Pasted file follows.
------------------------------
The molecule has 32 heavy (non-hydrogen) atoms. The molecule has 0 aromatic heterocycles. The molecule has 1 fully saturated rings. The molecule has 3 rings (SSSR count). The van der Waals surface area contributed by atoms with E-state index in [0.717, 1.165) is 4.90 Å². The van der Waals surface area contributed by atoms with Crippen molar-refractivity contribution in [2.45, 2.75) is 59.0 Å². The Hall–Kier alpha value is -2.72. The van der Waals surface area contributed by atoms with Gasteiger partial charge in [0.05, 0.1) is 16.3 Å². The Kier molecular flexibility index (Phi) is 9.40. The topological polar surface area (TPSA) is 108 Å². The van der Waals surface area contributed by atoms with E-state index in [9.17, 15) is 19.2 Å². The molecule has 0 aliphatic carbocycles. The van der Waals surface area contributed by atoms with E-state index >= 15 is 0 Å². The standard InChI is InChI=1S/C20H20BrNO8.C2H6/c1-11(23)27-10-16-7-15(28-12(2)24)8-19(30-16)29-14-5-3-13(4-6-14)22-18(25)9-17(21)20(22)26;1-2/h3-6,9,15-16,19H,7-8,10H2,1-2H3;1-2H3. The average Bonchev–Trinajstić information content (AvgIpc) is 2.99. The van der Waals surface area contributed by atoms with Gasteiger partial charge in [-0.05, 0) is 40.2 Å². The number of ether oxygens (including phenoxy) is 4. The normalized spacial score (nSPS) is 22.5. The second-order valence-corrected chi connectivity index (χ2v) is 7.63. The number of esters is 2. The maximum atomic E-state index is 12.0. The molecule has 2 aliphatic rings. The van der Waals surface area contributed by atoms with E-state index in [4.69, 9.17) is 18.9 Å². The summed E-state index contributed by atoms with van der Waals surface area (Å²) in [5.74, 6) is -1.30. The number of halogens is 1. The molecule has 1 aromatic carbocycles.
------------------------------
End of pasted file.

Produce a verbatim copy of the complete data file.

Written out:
The molecule has 32 heavy (non-hydrogen) atoms. The molecule has 0 aromatic heterocycles. The molecule has 1 fully saturated rings. The molecule has 3 rings (SSSR count). The van der Waals surface area contributed by atoms with E-state index in [0.717, 1.165) is 4.90 Å². The van der Waals surface area contributed by atoms with Crippen molar-refractivity contribution in [2.45, 2.75) is 59.0 Å². The Hall–Kier alpha value is -2.72. The van der Waals surface area contributed by atoms with Gasteiger partial charge in [0.05, 0.1) is 16.3 Å². The Kier molecular flexibility index (Phi) is 9.40. The topological polar surface area (TPSA) is 108 Å². The van der Waals surface area contributed by atoms with E-state index in [9.17, 15) is 19.2 Å². The molecule has 0 aliphatic carbocycles. The van der Waals surface area contributed by atoms with E-state index >= 15 is 0 Å². The standard InChI is InChI=1S/C20H20BrNO8.C2H6/c1-11(23)27-10-16-7-15(28-12(2)24)8-19(30-16)29-14-5-3-13(4-6-14)22-18(25)9-17(21)20(22)26;1-2/h3-6,9,15-16,19H,7-8,10H2,1-2H3;1-2H3. The average Bonchev–Trinajstić information content (AvgIpc) is 2.99. The van der Waals surface area contributed by atoms with Gasteiger partial charge in [-0.05, 0) is 40.2 Å². The number of ether oxygens (including phenoxy) is 4. The normalized spacial score (nSPS) is 22.5. The second-order valence-corrected chi connectivity index (χ2v) is 7.63. The number of esters is 2. The maximum atomic E-state index is 12.0. The molecule has 2 aliphatic rings. The van der Waals surface area contributed by atoms with E-state index in [4.69, 9.17) is 18.9 Å². The summed E-state index contributed by atoms with van der Waals surface area (Å²) in [5.74, 6) is -1.30. The number of halogens is 1. The molecule has 1 aromatic carbocycles.